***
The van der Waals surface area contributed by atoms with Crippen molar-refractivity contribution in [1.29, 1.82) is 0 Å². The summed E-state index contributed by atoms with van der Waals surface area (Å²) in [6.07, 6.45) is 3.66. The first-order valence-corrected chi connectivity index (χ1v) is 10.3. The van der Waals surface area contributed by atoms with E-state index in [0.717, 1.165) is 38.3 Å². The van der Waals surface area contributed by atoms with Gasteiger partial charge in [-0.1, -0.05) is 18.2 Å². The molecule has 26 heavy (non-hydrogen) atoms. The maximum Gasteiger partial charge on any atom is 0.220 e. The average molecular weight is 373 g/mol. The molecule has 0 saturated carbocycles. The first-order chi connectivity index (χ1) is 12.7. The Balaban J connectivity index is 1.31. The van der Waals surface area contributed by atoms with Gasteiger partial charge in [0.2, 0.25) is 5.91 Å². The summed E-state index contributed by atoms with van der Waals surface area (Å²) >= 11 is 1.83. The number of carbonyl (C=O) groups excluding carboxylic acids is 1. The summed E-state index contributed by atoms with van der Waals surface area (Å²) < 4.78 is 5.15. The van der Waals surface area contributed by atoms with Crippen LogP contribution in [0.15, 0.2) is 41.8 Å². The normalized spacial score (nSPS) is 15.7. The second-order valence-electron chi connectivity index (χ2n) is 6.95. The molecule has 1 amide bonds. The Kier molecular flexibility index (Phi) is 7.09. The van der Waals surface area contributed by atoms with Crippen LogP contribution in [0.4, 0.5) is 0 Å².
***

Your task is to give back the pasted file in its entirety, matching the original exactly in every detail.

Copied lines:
The van der Waals surface area contributed by atoms with Crippen molar-refractivity contribution in [1.29, 1.82) is 0 Å². The summed E-state index contributed by atoms with van der Waals surface area (Å²) in [6.07, 6.45) is 3.66. The first-order valence-corrected chi connectivity index (χ1v) is 10.3. The van der Waals surface area contributed by atoms with E-state index in [0.717, 1.165) is 38.3 Å². The van der Waals surface area contributed by atoms with Gasteiger partial charge in [-0.1, -0.05) is 18.2 Å². The molecule has 26 heavy (non-hydrogen) atoms. The maximum Gasteiger partial charge on any atom is 0.220 e. The average molecular weight is 373 g/mol. The molecule has 0 saturated carbocycles. The first-order chi connectivity index (χ1) is 12.7. The Balaban J connectivity index is 1.31. The van der Waals surface area contributed by atoms with Gasteiger partial charge in [0.2, 0.25) is 5.91 Å². The summed E-state index contributed by atoms with van der Waals surface area (Å²) >= 11 is 1.83. The number of carbonyl (C=O) groups excluding carboxylic acids is 1. The summed E-state index contributed by atoms with van der Waals surface area (Å²) < 4.78 is 5.15. The van der Waals surface area contributed by atoms with Crippen LogP contribution in [0.15, 0.2) is 41.8 Å². The normalized spacial score (nSPS) is 15.7. The second-order valence-electron chi connectivity index (χ2n) is 6.95. The molecule has 1 amide bonds. The Kier molecular flexibility index (Phi) is 7.09. The van der Waals surface area contributed by atoms with Crippen LogP contribution in [0.4, 0.5) is 0 Å².